This is the Ninth Episode of Season Two of 'Spots of Time'
It may be a long road from the Low to the High. But it surely is a short step from letter ‘C’ to letter ‘O’ in the imagination. And this is despite the little delay involved, as the tongue trips from the letter near at hand to the one that is distant. Rabinana pulled off the transition admirably, performing both the mental and the physical gymnastics with aplomb. Having transited with lightning speed from the low to the high in his mind, he glided smoothly across the alphabetic chasm.
Rabinana was Subrat’s first cousin on his mother’s side. Though slightly older than he–hence the suffix of ‘nana’ to his name–they were the best of friends through their teen years. They scoured the town together, having their small adventures and misadventures.
Subrat also owed his life to Rabinana. He had ducked under water on seeing Subrat lose his foothold on the stone step while bathing in Bad Pokhari and begin to drown. Skirting around Subrat, he had given him a mighty shove. Had it not been for that shove, Subrat would not be sitting down now to write this tale of an unforgettable afternoon outing half a century ago, an outing where the apotheosis from low to high happened.
That was a day in the middle of the ten-day long Rath Jatra. It was drizzly and sultry, with the sky overcast and the heat from the muffled rays of the sun sweltering. The three chariots had been drawn along the Bada Danda, taking the deities to their aunt’s abode at the other end of the wide and long corridor.
After two days of being in hectic motion–which is the duration of the chariot pull in Baripada as distinct from Puri–the Jatra had settled down for the six-day haul, taking the form of a buzzing village hut. Only there was no huddle, as in the village hut, but a horizontal sprawl, with shops and shows dotting the Bada Danda on either side.
An odd stall stood out among this glittering array of heaps of balloons, water balls, horn pipes, masks, shows of light and sound, and various types of sweetmeats. It was a covered enclosure with openings for entry and exit. The writing on the front of it advertised itself as an outlet of the Department of Family Planning. That sultry afternoon Rabinana led Subrat towards this stall, holding him by hand.
“What are we to find here?”
“An education one rarely gets.”
“Gupt Gyan. Sex education.”
Subrat was mystified. He thought family planning was about cutting one’s coat according to one’s cloth, like the thrifty womenfolk in their houses did, the men being low-salaried government employees.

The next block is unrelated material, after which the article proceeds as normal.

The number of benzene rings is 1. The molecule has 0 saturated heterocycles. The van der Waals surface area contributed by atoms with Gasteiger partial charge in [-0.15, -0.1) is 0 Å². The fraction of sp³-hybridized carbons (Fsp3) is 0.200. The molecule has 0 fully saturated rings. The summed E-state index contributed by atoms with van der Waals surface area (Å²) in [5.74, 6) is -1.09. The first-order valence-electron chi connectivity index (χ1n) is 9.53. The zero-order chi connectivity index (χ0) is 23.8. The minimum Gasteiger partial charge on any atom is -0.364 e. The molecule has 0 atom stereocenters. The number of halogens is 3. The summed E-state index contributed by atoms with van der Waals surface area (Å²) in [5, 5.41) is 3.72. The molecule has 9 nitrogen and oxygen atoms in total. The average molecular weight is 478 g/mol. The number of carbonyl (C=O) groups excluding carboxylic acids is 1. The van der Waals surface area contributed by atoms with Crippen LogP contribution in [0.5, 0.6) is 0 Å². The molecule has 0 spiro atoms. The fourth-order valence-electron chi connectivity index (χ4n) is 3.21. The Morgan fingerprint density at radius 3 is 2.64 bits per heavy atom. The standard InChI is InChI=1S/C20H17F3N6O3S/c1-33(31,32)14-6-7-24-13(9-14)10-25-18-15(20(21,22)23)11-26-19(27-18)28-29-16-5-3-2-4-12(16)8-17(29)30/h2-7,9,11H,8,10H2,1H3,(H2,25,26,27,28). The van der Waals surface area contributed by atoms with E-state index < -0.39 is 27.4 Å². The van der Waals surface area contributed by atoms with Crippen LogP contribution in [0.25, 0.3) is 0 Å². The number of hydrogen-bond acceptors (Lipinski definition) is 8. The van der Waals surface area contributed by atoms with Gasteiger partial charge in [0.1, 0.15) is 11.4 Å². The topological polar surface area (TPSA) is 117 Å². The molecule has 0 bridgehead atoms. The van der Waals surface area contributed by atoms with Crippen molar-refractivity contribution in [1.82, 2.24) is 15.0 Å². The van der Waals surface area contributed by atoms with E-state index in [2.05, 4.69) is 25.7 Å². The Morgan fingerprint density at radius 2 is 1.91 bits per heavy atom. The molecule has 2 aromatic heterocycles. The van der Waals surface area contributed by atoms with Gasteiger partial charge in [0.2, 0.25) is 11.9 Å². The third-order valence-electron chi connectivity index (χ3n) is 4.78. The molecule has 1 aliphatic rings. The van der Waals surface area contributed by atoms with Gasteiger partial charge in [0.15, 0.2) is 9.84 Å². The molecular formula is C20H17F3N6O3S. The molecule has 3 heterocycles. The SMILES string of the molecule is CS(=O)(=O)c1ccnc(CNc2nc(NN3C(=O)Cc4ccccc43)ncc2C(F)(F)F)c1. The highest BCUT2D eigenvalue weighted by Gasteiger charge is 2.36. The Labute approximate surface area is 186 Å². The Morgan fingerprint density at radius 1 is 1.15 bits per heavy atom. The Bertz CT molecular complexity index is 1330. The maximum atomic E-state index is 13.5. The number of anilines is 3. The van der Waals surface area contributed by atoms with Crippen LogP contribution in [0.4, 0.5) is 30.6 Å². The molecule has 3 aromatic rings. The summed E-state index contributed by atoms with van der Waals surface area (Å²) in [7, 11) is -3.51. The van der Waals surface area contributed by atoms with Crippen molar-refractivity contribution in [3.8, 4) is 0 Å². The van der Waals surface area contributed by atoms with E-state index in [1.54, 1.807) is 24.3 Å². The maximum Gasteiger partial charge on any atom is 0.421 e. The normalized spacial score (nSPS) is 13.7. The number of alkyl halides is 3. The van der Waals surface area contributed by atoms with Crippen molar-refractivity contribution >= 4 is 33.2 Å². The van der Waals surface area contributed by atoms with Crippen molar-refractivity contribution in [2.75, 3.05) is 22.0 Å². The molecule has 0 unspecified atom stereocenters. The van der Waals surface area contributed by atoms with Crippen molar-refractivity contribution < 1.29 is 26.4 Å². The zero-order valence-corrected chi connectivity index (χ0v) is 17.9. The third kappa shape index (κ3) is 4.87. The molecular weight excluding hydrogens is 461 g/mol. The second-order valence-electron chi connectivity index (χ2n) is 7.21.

“Will they show us something like Ghar Ghar Ki Kahani?” Subrat asked.
This was a movie that hit the theatres of Baripada a month ago. It was about the son of an officer, their age, who took it upon himself to navigate the family’s limited finances so as not to make the expenditure outrun the income. The movie was a big hit. They had both seen it with their families.
“Yes, a sort of Ghar Ghar Ki Kahani, but one where the ‘Kahani’ unfolds under the dark of the night and behind closed doors.” Rabinana said, flashing a smile.
On Subrat being clueless still, Rabinana spelt it out.
“Arre, they’ll show us how not to make babies despite rampant cohabitation.”
He had learned this new English word and would use it at the drop of a hat. It did its job of darkly hinting at what married couples do rather well.
Subrat was all ears now. But how to enter the stall? There was a man at the entrance. He seemed to allow adults only and stare children and boys out of countenance.
Rabinana walked up to the man smartly.
“I’m looking for one Nayak Babu of the Family Planning Department of Baripada. I’ve a letter to give him. My father has sent it.”
“Who’s your father? What does he do?”
“He’s the Family Planning Office of Betnoti block.”
The man stepped aside to let Rabinana slip in. Taking advantage of the moment, Subrat sneaked himself in too.
On this apotheosis from ‘C’lerk to ‘O’fficer that Subrat just saw enacted before him, he couldn’t help but compliment its author and be his apprentice.
Rabinana was quick on the uptake, like Vera in the Saki story, very inventive. Only he invented stratagems, not romances.
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